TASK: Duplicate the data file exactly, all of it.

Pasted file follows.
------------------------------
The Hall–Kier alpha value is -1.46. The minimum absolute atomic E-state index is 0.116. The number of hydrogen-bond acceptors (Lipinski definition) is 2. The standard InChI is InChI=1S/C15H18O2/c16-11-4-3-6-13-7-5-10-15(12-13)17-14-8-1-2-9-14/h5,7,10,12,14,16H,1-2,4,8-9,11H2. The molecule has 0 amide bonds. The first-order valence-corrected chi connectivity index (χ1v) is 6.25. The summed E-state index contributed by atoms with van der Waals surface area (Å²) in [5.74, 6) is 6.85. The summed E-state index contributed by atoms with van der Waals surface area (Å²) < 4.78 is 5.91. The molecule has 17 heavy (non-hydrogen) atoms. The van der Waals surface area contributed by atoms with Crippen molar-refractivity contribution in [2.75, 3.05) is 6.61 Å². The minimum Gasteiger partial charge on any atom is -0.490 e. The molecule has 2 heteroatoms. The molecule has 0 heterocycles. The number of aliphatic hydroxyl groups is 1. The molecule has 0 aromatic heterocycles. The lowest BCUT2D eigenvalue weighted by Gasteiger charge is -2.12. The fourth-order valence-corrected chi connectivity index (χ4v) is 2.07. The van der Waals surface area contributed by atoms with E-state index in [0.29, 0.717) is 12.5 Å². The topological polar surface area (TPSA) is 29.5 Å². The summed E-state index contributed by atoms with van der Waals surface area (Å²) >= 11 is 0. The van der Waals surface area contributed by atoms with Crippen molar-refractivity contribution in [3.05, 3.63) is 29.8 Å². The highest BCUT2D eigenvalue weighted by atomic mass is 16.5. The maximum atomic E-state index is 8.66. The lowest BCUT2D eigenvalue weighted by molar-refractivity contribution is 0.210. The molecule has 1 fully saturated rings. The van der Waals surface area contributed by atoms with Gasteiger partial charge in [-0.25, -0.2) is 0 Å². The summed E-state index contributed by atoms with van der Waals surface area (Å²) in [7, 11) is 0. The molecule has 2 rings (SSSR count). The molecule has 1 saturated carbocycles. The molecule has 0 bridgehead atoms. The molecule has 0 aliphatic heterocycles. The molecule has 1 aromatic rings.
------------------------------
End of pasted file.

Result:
The Hall–Kier alpha value is -1.46. The minimum absolute atomic E-state index is 0.116. The number of hydrogen-bond acceptors (Lipinski definition) is 2. The standard InChI is InChI=1S/C15H18O2/c16-11-4-3-6-13-7-5-10-15(12-13)17-14-8-1-2-9-14/h5,7,10,12,14,16H,1-2,4,8-9,11H2. The molecule has 0 amide bonds. The first-order valence-corrected chi connectivity index (χ1v) is 6.25. The summed E-state index contributed by atoms with van der Waals surface area (Å²) in [5.74, 6) is 6.85. The summed E-state index contributed by atoms with van der Waals surface area (Å²) < 4.78 is 5.91. The molecule has 17 heavy (non-hydrogen) atoms. The van der Waals surface area contributed by atoms with Crippen molar-refractivity contribution in [2.75, 3.05) is 6.61 Å². The minimum Gasteiger partial charge on any atom is -0.490 e. The molecule has 2 heteroatoms. The molecule has 0 heterocycles. The number of aliphatic hydroxyl groups is 1. The molecule has 0 aromatic heterocycles. The lowest BCUT2D eigenvalue weighted by Gasteiger charge is -2.12. The fourth-order valence-corrected chi connectivity index (χ4v) is 2.07. The van der Waals surface area contributed by atoms with E-state index in [0.29, 0.717) is 12.5 Å². The topological polar surface area (TPSA) is 29.5 Å². The summed E-state index contributed by atoms with van der Waals surface area (Å²) >= 11 is 0. The van der Waals surface area contributed by atoms with Crippen molar-refractivity contribution in [3.05, 3.63) is 29.8 Å². The highest BCUT2D eigenvalue weighted by atomic mass is 16.5. The maximum atomic E-state index is 8.66. The lowest BCUT2D eigenvalue weighted by molar-refractivity contribution is 0.210. The molecule has 1 fully saturated rings. The van der Waals surface area contributed by atoms with Gasteiger partial charge in [-0.25, -0.2) is 0 Å². The summed E-state index contributed by atoms with van der Waals surface area (Å²) in [7, 11) is 0. The molecule has 2 rings (SSSR count). The molecule has 1 saturated carbocycles. The molecule has 0 bridgehead atoms. The molecule has 0 aliphatic heterocycles. The molecule has 1 aromatic rings.